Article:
US President Barack Obama’s outreach to Syria came under fire yesterday as a congressional panel questioned the rapprochement amid charges that Damascus has sought to arm Lebanese Hezbollah guerrillas with Scud missiles.
Members of the House Foreign Affairs Committee grilled the Obama administration’s top diplomat for the Middle East, saying Syria’s threatening behaviour threw doubt over efforts to put relations on a better track.
“Do we actually have a policy towards Syria, and is it in our best interest? What are we doing?” Democratic Representative Eliot Engel asked, urging a tougher US stance against Syrian President Basher al-Assad over weapons transfers and other issues.
US Assistant Secretary of State for Near Eastern Affairs Jeffrey Feltman said the United States was seeking answers on the missile charges and took the issue extremely seriously.
“All options are going to be on the table looking at this,” he said — while repeating the need to expand diplomatic dialogue with Damascus.
Israeli President Shimon Peres has publicly accused neighbouring Syria of sending Scuds to Hezbollah, a Lebanese Islamist militant group. Syria has denied the charge and said Israel might be using the accusation as a pretext for a military strike.
Feltman declined to say whether the United States had confirmed that any transfers had taken place, saying he was unable to address these concerns in a public hearing.
But he said the United States had repeatedly warned Syria about transferring ballistic missiles and was pushing hard to stop any such shipments from taking place.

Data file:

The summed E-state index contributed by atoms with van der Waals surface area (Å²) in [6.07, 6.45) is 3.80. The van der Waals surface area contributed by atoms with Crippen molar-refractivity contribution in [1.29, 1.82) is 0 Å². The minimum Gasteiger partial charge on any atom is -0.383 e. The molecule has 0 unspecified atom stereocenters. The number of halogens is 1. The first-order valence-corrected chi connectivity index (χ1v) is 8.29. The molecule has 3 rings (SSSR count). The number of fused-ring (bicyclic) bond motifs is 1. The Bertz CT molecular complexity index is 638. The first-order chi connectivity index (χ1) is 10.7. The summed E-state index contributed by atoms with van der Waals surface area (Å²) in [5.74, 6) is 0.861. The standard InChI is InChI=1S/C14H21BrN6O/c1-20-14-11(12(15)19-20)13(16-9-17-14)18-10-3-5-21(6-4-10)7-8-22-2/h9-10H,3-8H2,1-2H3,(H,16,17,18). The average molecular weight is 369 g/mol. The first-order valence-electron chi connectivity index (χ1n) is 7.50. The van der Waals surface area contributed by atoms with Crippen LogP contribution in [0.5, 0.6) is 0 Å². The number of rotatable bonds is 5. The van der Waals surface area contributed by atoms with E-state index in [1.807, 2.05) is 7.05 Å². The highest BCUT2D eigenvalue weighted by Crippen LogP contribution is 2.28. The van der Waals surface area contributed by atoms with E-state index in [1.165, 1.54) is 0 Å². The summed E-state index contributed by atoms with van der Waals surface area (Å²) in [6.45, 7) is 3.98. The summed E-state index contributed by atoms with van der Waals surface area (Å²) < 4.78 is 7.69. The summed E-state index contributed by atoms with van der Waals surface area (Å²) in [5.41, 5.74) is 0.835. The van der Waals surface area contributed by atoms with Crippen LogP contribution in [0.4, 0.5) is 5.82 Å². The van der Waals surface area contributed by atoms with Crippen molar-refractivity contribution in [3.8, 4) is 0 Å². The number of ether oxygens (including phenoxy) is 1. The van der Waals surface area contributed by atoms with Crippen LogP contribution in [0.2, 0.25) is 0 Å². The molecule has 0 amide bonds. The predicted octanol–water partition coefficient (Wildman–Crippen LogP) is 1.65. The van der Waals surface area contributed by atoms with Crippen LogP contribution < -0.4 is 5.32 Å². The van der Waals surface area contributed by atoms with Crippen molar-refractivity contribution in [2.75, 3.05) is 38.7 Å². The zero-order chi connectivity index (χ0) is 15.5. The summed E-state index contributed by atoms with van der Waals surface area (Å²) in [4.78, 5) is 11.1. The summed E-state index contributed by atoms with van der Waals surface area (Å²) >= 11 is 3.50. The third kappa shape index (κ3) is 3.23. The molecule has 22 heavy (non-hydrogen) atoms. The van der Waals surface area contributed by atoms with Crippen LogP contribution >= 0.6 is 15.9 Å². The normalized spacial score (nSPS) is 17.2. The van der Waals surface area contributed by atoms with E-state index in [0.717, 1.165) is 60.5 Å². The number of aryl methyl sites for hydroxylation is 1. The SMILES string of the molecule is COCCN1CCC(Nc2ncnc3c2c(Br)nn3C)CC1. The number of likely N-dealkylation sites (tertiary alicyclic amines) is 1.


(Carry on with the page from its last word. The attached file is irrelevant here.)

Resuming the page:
“If these reports turn out to be true we’re going to have to review the full range of tools available to us in order to make Syria reverse what would be an incendiary, provocative action,” he said.
Some US officials have expressed doubt that any Scuds were actually handed over in full to the guerrilla group, although they believe Syria might have made a partial transfer of weapons parts, documents or funding.
“Spit in our face”
The missile allegations have complicated Obama’s efforts to forge a rapprochement with Syria, which his administration sees as crucial to Middle East peace efforts and to stabilise the nascent democracy in neighbouring Iraq.
The United States has agreed to return an ambassador to Damascus after a five-year absence. But the designated envoy, Robert Ford, still awaits confirmation by the full Senate and Feltman conceded some senators may feel reluctant to move forward given doubts about Syria’s intentions.
“It’s like they just spit right in our face,” said Republican Representative Dan Burton, citing a raft of moves by Syria that he said were inimical to the interests of the United States and allies including Israel.
Feltman insisted it was time to return the ambassador, saying Washington needed a direct line to Syria’s leadership as it makes decisions that could have serious regional implications.
“Syria has made mistakes before,” Feltman said. “We need to be making our message to him loud and clear and directly.”
Hezbollah, a Syrian- and Iranian-backed Shi’ite Islamist group, is on the US terrorism blacklist but is part of Lebanon’s unity government. The group fought a war with Israel in 2006 and has strong support in mainly Shi’ite south Lebanon.
Lebanese Prime Minister Saad al-Hariri yesterday denied that Hezbollah had received long-range Scuds from Syria.
Feltman said the United States had significant leverage with Damascus, including the current inclusion of Syria on the US “state sponsors of terrorism” list and continued US sanctions against the country.
“They don’t like any of that. But frankly the ball is in their court,” Feltman said. “They would like to see us move away from those things. Well, for that to happen they’ve got to take some actions that correct the troubling behaviour.”
Pic: US President- Barack Obama